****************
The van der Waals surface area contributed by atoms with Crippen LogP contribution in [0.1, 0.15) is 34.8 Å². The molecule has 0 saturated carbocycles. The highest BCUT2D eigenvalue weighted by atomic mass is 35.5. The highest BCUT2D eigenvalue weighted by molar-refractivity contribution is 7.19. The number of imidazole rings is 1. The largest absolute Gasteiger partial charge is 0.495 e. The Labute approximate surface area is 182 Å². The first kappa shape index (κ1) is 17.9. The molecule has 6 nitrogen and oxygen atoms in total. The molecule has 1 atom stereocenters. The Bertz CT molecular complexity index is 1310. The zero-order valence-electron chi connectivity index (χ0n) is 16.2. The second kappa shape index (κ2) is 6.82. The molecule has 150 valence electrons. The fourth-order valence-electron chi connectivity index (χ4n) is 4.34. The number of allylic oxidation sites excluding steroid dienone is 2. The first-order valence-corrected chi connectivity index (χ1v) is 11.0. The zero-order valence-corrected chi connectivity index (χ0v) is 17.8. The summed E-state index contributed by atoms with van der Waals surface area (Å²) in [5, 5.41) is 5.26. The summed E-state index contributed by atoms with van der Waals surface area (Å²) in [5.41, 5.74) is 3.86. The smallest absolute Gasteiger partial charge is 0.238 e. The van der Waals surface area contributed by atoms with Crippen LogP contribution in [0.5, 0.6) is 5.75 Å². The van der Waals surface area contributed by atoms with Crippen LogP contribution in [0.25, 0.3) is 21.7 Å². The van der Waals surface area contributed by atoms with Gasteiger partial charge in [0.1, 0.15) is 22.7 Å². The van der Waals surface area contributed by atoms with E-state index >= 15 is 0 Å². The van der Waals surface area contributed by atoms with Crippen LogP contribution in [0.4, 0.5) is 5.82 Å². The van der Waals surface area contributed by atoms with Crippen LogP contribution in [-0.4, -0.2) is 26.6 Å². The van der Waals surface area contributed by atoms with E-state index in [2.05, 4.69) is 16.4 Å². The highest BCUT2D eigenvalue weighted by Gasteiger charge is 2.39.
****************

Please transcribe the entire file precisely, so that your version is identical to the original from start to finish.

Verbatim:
The van der Waals surface area contributed by atoms with Crippen LogP contribution in [0.1, 0.15) is 34.8 Å². The molecule has 0 saturated carbocycles. The highest BCUT2D eigenvalue weighted by atomic mass is 35.5. The highest BCUT2D eigenvalue weighted by molar-refractivity contribution is 7.19. The number of imidazole rings is 1. The largest absolute Gasteiger partial charge is 0.495 e. The Labute approximate surface area is 182 Å². The first kappa shape index (κ1) is 17.9. The molecule has 6 nitrogen and oxygen atoms in total. The molecule has 1 atom stereocenters. The Bertz CT molecular complexity index is 1310. The zero-order valence-electron chi connectivity index (χ0n) is 16.2. The second kappa shape index (κ2) is 6.82. The molecule has 150 valence electrons. The fourth-order valence-electron chi connectivity index (χ4n) is 4.34. The number of allylic oxidation sites excluding steroid dienone is 2. The first-order valence-corrected chi connectivity index (χ1v) is 11.0. The zero-order valence-corrected chi connectivity index (χ0v) is 17.8. The summed E-state index contributed by atoms with van der Waals surface area (Å²) in [5, 5.41) is 5.26. The summed E-state index contributed by atoms with van der Waals surface area (Å²) in [5.41, 5.74) is 3.86. The smallest absolute Gasteiger partial charge is 0.238 e. The van der Waals surface area contributed by atoms with Crippen LogP contribution in [0.5, 0.6) is 5.75 Å². The van der Waals surface area contributed by atoms with Crippen LogP contribution in [0.25, 0.3) is 21.7 Å². The van der Waals surface area contributed by atoms with Gasteiger partial charge in [0.1, 0.15) is 22.7 Å². The van der Waals surface area contributed by atoms with E-state index >= 15 is 0 Å². The van der Waals surface area contributed by atoms with Crippen LogP contribution in [0.4, 0.5) is 5.82 Å². The van der Waals surface area contributed by atoms with Crippen LogP contribution in [-0.4, -0.2) is 26.6 Å². The van der Waals surface area contributed by atoms with E-state index in [2.05, 4.69) is 16.4 Å². The highest BCUT2D eigenvalue weighted by Gasteiger charge is 2.39.